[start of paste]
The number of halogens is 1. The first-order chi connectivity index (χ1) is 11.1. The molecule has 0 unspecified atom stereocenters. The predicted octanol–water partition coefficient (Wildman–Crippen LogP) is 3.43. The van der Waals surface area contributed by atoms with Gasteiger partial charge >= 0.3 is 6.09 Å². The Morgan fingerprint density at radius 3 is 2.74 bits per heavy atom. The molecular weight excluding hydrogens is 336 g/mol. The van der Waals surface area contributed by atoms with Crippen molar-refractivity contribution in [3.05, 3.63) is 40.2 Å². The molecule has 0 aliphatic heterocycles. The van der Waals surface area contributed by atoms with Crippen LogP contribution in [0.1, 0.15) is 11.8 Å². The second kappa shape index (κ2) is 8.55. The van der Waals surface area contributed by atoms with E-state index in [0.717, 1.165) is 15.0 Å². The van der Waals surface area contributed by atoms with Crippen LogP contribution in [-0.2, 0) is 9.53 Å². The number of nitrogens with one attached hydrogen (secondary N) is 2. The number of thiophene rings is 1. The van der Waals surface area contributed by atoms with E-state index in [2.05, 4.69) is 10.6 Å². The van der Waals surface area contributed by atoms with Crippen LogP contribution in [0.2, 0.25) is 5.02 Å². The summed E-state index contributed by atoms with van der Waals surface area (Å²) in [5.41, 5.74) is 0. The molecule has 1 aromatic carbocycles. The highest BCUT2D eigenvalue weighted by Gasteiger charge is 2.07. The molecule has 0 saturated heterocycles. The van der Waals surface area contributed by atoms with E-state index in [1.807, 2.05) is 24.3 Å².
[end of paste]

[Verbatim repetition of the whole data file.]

The number of halogens is 1. The first-order chi connectivity index (χ1) is 11.1. The molecule has 0 unspecified atom stereocenters. The predicted octanol–water partition coefficient (Wildman–Crippen LogP) is 3.43. The van der Waals surface area contributed by atoms with Gasteiger partial charge >= 0.3 is 6.09 Å². The Morgan fingerprint density at radius 3 is 2.74 bits per heavy atom. The molecular weight excluding hydrogens is 336 g/mol. The van der Waals surface area contributed by atoms with Crippen molar-refractivity contribution in [3.05, 3.63) is 40.2 Å². The molecule has 0 aliphatic heterocycles. The van der Waals surface area contributed by atoms with Crippen LogP contribution in [0.1, 0.15) is 11.8 Å². The second kappa shape index (κ2) is 8.55. The van der Waals surface area contributed by atoms with E-state index in [0.717, 1.165) is 15.0 Å². The van der Waals surface area contributed by atoms with Crippen LogP contribution in [-0.2, 0) is 9.53 Å². The number of nitrogens with one attached hydrogen (secondary N) is 2. The number of thiophene rings is 1. The van der Waals surface area contributed by atoms with E-state index in [2.05, 4.69) is 10.6 Å². The van der Waals surface area contributed by atoms with Crippen LogP contribution in [0.2, 0.25) is 5.02 Å². The summed E-state index contributed by atoms with van der Waals surface area (Å²) in [5.41, 5.74) is 0. The molecule has 1 aromatic carbocycles. The highest BCUT2D eigenvalue weighted by Gasteiger charge is 2.07. The molecule has 0 saturated heterocycles. The van der Waals surface area contributed by atoms with E-state index in [1.807, 2.05) is 24.3 Å².